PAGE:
Primary Tools & Materials:
PAINT, ADOBE PHOTOSHOP
Additional Tools & Materials: various paint brushes, light table, inkjet printer, scanner
This is a letter I've been imagining for a while, and I'm calling it "Hand Painted Helvetica." I wanted to take the most iconic, well known and most widely used mechanical typeface, and paint it by hand. The catch is that I wanted to paint it by hand in parts - as you must with a letter like this - but paint these parts separately, then combine them to create the letter in Photoshop. My ultimate goal was to build the letter in such a way that you can identify how many strokes created the letter, in which order they were painted, or to what degree they overlap. I guess you could call it a dissected Helvetica.
I started by painting a grid of Gs in Helvetica on white printer paper. Using my light table, I placed another white sheet on top so I could trace the letters with paint. I used three paint brushes of various length and shapes to paint the individual parts of the letters. The first thing I did was paint my "control" G - with all strokes at once, in paint - so you can compare the "normal" G with the dissected or deconstructed Gs to come. In image 3 you can see what one of these sheets of letter parts looked like. The idea was to practice each part many times so I'd have a variety of strokes to choose from once I brought it into Photoshop. Once in the computer, I did just that - which gave me a lot of flexibility to not only choose the cleanest or most distinctive strokes, but correct crooked strokes.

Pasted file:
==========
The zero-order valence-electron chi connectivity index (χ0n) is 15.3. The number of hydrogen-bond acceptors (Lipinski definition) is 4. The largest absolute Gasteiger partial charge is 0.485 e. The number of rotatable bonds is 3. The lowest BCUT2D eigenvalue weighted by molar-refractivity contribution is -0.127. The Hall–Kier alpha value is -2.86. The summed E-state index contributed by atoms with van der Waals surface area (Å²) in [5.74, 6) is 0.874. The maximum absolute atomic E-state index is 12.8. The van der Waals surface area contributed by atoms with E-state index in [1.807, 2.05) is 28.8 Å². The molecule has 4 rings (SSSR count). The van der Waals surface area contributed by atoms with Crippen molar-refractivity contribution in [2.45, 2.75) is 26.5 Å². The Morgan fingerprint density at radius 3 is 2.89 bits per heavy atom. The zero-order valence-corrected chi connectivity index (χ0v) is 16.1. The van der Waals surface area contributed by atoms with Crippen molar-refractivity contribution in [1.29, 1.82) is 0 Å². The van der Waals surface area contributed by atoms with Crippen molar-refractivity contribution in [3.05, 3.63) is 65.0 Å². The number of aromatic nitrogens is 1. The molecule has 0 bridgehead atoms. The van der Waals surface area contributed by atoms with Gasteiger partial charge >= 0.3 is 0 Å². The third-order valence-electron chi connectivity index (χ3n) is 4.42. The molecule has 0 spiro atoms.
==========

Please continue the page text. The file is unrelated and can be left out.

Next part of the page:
Image one is the first of these digitally collaged letters. Here, I placed each stroke on top of the next in the order they would have been painted. This created the effect of tucking one end of the stroke under the next stroke. To stress those overlaps even more, I added a dark gradient to the end that's tucked under, which makes those joints even more noticeable.
Image four, again, is my "control" - I painted that one on paper, all at once. Notice how the joints are still visible, but the letter as a whole is one color. In the next image - number 5 - I arranged the parts of the letters then applied the multiply effect to each part, which makes the overlapping strokes more vivid, displaying as darker shapes. In the last letter - number 6 - I combined the strokes then used the darken effect to highlight the joints. In this one the joints are less defined as in the previous letter, but still more defined than the "control."
After conducting this study, I have a clear picture in my head of how a straight-laced, mechanical sans serif like Helvetica could be designed in this "deconstructed" way. I could use the gradient shadow effect, or a stippling method to slightly darken the letter beneath those joints, or any other number of graphic effects. The idea that a mechanically designed letter can reference the construction of its handmade ancestors is fascinating to me, and I hope to apply it to several type styles in future studies.